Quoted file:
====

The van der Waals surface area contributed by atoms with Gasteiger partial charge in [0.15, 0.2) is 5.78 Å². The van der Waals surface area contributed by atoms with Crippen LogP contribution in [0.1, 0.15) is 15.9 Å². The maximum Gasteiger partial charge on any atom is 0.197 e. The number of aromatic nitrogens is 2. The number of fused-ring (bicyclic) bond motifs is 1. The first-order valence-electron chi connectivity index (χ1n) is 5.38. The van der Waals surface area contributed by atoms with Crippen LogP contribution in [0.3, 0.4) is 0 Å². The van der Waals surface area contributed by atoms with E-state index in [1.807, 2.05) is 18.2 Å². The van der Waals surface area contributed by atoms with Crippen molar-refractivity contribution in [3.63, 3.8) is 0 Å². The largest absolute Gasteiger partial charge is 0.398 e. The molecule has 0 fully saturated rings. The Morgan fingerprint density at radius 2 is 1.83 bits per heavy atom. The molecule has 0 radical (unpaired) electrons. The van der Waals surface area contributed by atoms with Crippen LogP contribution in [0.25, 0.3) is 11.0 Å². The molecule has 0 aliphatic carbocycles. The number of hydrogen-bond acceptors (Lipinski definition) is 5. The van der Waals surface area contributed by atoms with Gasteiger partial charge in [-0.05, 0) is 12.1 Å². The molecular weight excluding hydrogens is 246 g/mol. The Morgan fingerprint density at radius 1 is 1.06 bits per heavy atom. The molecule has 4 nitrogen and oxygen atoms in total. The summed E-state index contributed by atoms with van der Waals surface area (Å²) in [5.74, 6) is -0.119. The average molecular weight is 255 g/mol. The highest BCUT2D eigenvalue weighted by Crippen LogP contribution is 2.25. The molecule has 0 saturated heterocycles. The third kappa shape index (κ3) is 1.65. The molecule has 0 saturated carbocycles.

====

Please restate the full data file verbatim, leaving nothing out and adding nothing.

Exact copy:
The van der Waals surface area contributed by atoms with Gasteiger partial charge in [0.15, 0.2) is 5.78 Å². The van der Waals surface area contributed by atoms with Crippen LogP contribution in [0.1, 0.15) is 15.9 Å². The maximum Gasteiger partial charge on any atom is 0.197 e. The number of aromatic nitrogens is 2. The number of fused-ring (bicyclic) bond motifs is 1. The first-order valence-electron chi connectivity index (χ1n) is 5.38. The van der Waals surface area contributed by atoms with Crippen LogP contribution in [0.3, 0.4) is 0 Å². The van der Waals surface area contributed by atoms with E-state index in [1.807, 2.05) is 18.2 Å². The van der Waals surface area contributed by atoms with Crippen molar-refractivity contribution in [3.63, 3.8) is 0 Å². The largest absolute Gasteiger partial charge is 0.398 e. The molecule has 0 fully saturated rings. The Morgan fingerprint density at radius 2 is 1.83 bits per heavy atom. The molecule has 0 radical (unpaired) electrons. The van der Waals surface area contributed by atoms with Crippen LogP contribution in [0.25, 0.3) is 11.0 Å². The molecule has 0 aliphatic carbocycles. The number of hydrogen-bond acceptors (Lipinski definition) is 5. The van der Waals surface area contributed by atoms with Gasteiger partial charge in [-0.05, 0) is 12.1 Å². The molecular weight excluding hydrogens is 246 g/mol. The Morgan fingerprint density at radius 1 is 1.06 bits per heavy atom. The molecule has 4 nitrogen and oxygen atoms in total. The summed E-state index contributed by atoms with van der Waals surface area (Å²) in [5.74, 6) is -0.119. The average molecular weight is 255 g/mol. The highest BCUT2D eigenvalue weighted by Crippen LogP contribution is 2.25. The molecule has 0 saturated heterocycles. The third kappa shape index (κ3) is 1.65. The molecule has 0 saturated carbocycles.